Fewer than one in 1,000 employees have taken advantage of Shared Parental Leave (SPL), according to research from Milners Solicitors.
The research found that out of more than 56,000 people employed by some of the UK’s biggest private and public sector organisations, just 54 of them had taken up the option since it was launched in April 2015.
Bad practice uncovered by the research included several instances where there was no specific policy about SPL, or the change had simply been uploaded to a staff intranet that was not easily accessible to all employees.
Managing partner at Milners, employment law expert Simon Bass confirmed that a lack of awareness could be behind the low take-up.
“[SPL] was trumpeted as a family-friendly policy, designed to help working dads improve their work/life balance, spend more time in a ‘hands-on’ role raising their family, and lift the load from their partners,” he said. "It also offered mums the chance to return to their jobs earlier if they wanted.
“But our analysis would suggest that there is either little appetite for it, little knowledge about it, or both.”
However, the research also found examples of best practice where changes had been weaved into HR policies and shared proactively with staff – for example by gaining signatures to ensure employees had received and understood the new legislation.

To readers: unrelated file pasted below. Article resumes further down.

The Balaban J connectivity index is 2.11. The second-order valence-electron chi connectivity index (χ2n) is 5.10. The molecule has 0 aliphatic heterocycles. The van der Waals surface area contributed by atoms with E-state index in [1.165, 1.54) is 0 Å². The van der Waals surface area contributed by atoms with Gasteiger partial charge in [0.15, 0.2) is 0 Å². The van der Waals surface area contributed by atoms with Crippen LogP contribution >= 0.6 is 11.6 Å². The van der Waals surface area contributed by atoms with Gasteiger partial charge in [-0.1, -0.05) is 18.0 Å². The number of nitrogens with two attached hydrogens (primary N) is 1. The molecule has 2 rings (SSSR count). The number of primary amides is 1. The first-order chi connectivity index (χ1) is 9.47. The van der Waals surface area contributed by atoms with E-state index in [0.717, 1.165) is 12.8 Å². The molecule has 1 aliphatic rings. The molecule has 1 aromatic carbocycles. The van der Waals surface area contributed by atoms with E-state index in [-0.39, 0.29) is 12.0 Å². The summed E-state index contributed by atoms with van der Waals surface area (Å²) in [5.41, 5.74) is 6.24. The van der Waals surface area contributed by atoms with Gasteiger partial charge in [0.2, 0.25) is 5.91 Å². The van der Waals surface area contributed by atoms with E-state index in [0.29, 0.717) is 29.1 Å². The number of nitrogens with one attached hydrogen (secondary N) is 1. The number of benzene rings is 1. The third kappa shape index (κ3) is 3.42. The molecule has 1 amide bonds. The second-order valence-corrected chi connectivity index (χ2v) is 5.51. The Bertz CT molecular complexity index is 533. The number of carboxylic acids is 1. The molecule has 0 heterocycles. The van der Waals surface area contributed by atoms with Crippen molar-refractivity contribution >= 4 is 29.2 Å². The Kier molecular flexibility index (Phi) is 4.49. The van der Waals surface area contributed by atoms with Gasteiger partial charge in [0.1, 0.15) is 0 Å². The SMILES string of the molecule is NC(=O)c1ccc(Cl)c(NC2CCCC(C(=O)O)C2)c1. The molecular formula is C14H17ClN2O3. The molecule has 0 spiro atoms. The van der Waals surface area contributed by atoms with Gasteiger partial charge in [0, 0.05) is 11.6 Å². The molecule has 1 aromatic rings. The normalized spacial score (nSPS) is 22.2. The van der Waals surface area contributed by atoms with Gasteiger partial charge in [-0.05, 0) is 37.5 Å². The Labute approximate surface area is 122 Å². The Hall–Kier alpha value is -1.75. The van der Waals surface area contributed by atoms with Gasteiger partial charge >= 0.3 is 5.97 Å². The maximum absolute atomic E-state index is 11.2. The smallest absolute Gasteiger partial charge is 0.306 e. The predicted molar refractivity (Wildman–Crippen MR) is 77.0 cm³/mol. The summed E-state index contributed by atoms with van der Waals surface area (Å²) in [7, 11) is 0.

SPL was introduced by the government to replace Additional Paternity Leave, and entitles both parents to share 52 weeks' leave and 39 weeks' pay (minus any maternity/paternity leave already taken), subject to certain eligibility criteria, with their partner on the birth or adoption of their child.
The Milners research findings align with research conducted by Working Families, which found that almost half (48%) of fathers would choose not to use the scheme.
A third (37%) of those who would not use SPL said they could not afford to, citing the fact that statutory maternity pay and shared parental pay are not yet equal.
Bass agreed that this could be a contributing factor. “There is some anecdotal evidence that some working dads fear discrimination, and that their career prospects may suffer, if they pursue SPL,” he said. “Others who are the main breadwinner in the family say it is not an affordable option.
“Both these reasons [this and lack of awareness] will give employers and the government important food for thought if the initiative is to be rebooted and not simply left to wither on the vine."